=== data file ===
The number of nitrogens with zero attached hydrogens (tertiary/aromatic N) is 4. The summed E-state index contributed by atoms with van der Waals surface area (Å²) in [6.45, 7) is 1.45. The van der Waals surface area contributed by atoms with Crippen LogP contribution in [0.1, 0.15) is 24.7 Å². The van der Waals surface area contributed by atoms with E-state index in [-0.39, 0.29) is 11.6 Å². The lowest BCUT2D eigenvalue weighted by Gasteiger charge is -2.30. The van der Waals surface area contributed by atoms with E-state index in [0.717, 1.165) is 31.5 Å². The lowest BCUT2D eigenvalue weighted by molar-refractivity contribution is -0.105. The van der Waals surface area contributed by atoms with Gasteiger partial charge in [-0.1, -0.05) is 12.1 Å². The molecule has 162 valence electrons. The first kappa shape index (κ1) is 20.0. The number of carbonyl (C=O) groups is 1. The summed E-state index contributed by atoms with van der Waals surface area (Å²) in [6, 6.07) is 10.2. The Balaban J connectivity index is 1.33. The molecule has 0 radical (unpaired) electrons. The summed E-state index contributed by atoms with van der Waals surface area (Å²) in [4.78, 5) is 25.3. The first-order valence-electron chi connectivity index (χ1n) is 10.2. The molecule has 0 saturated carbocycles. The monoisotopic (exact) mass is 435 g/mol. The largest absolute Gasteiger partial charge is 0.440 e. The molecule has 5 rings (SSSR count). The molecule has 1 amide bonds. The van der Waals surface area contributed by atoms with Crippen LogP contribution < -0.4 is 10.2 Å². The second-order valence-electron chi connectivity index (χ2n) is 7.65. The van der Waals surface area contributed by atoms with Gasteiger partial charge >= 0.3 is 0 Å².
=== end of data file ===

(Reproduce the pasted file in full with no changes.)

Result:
The number of nitrogens with zero attached hydrogens (tertiary/aromatic N) is 4. The summed E-state index contributed by atoms with van der Waals surface area (Å²) in [6.45, 7) is 1.45. The van der Waals surface area contributed by atoms with Crippen LogP contribution in [0.1, 0.15) is 24.7 Å². The van der Waals surface area contributed by atoms with E-state index in [-0.39, 0.29) is 11.6 Å². The lowest BCUT2D eigenvalue weighted by Gasteiger charge is -2.30. The van der Waals surface area contributed by atoms with E-state index in [0.717, 1.165) is 31.5 Å². The lowest BCUT2D eigenvalue weighted by molar-refractivity contribution is -0.105. The van der Waals surface area contributed by atoms with Gasteiger partial charge in [-0.1, -0.05) is 12.1 Å². The molecule has 162 valence electrons. The first kappa shape index (κ1) is 20.0. The number of carbonyl (C=O) groups is 1. The summed E-state index contributed by atoms with van der Waals surface area (Å²) in [6, 6.07) is 10.2. The Balaban J connectivity index is 1.33. The molecule has 0 radical (unpaired) electrons. The summed E-state index contributed by atoms with van der Waals surface area (Å²) in [4.78, 5) is 25.3. The first-order valence-electron chi connectivity index (χ1n) is 10.2. The molecule has 0 saturated carbocycles. The monoisotopic (exact) mass is 435 g/mol. The largest absolute Gasteiger partial charge is 0.440 e. The molecule has 5 rings (SSSR count). The molecule has 1 amide bonds. The van der Waals surface area contributed by atoms with Crippen LogP contribution < -0.4 is 10.2 Å². The second-order valence-electron chi connectivity index (χ2n) is 7.65. The van der Waals surface area contributed by atoms with Gasteiger partial charge >= 0.3 is 0 Å².